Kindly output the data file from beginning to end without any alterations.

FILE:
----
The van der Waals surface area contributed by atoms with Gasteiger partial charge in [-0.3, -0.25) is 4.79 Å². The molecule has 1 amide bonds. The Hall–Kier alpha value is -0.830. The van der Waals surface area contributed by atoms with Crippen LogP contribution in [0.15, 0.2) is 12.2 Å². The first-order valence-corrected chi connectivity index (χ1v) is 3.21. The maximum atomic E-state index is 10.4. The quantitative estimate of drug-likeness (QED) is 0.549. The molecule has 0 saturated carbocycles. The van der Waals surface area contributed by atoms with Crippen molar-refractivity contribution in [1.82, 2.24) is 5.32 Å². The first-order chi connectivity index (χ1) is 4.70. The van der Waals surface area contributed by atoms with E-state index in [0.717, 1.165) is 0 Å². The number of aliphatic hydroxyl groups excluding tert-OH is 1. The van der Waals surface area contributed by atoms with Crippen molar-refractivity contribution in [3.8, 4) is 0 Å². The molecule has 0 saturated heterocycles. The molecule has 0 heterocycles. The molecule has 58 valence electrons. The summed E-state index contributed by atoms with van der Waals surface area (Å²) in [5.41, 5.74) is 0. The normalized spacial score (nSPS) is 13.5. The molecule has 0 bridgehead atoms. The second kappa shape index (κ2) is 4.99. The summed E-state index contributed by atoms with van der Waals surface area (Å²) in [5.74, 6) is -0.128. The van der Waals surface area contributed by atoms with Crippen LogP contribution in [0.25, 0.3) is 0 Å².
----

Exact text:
The van der Waals surface area contributed by atoms with Gasteiger partial charge in [-0.3, -0.25) is 4.79 Å². The molecule has 1 amide bonds. The Hall–Kier alpha value is -0.830. The van der Waals surface area contributed by atoms with Crippen LogP contribution in [0.15, 0.2) is 12.2 Å². The first-order valence-corrected chi connectivity index (χ1v) is 3.21. The maximum atomic E-state index is 10.4. The quantitative estimate of drug-likeness (QED) is 0.549. The molecule has 0 saturated carbocycles. The van der Waals surface area contributed by atoms with Crippen molar-refractivity contribution in [1.82, 2.24) is 5.32 Å². The first-order chi connectivity index (χ1) is 4.70. The van der Waals surface area contributed by atoms with E-state index in [0.717, 1.165) is 0 Å². The number of aliphatic hydroxyl groups excluding tert-OH is 1. The van der Waals surface area contributed by atoms with Crippen molar-refractivity contribution in [3.8, 4) is 0 Å². The molecule has 0 saturated heterocycles. The molecule has 0 heterocycles. The molecule has 58 valence electrons. The summed E-state index contributed by atoms with van der Waals surface area (Å²) in [5.41, 5.74) is 0. The normalized spacial score (nSPS) is 13.5. The molecule has 0 bridgehead atoms. The second kappa shape index (κ2) is 4.99. The summed E-state index contributed by atoms with van der Waals surface area (Å²) in [5.74, 6) is -0.128. The van der Waals surface area contributed by atoms with Crippen LogP contribution in [0.25, 0.3) is 0 Å².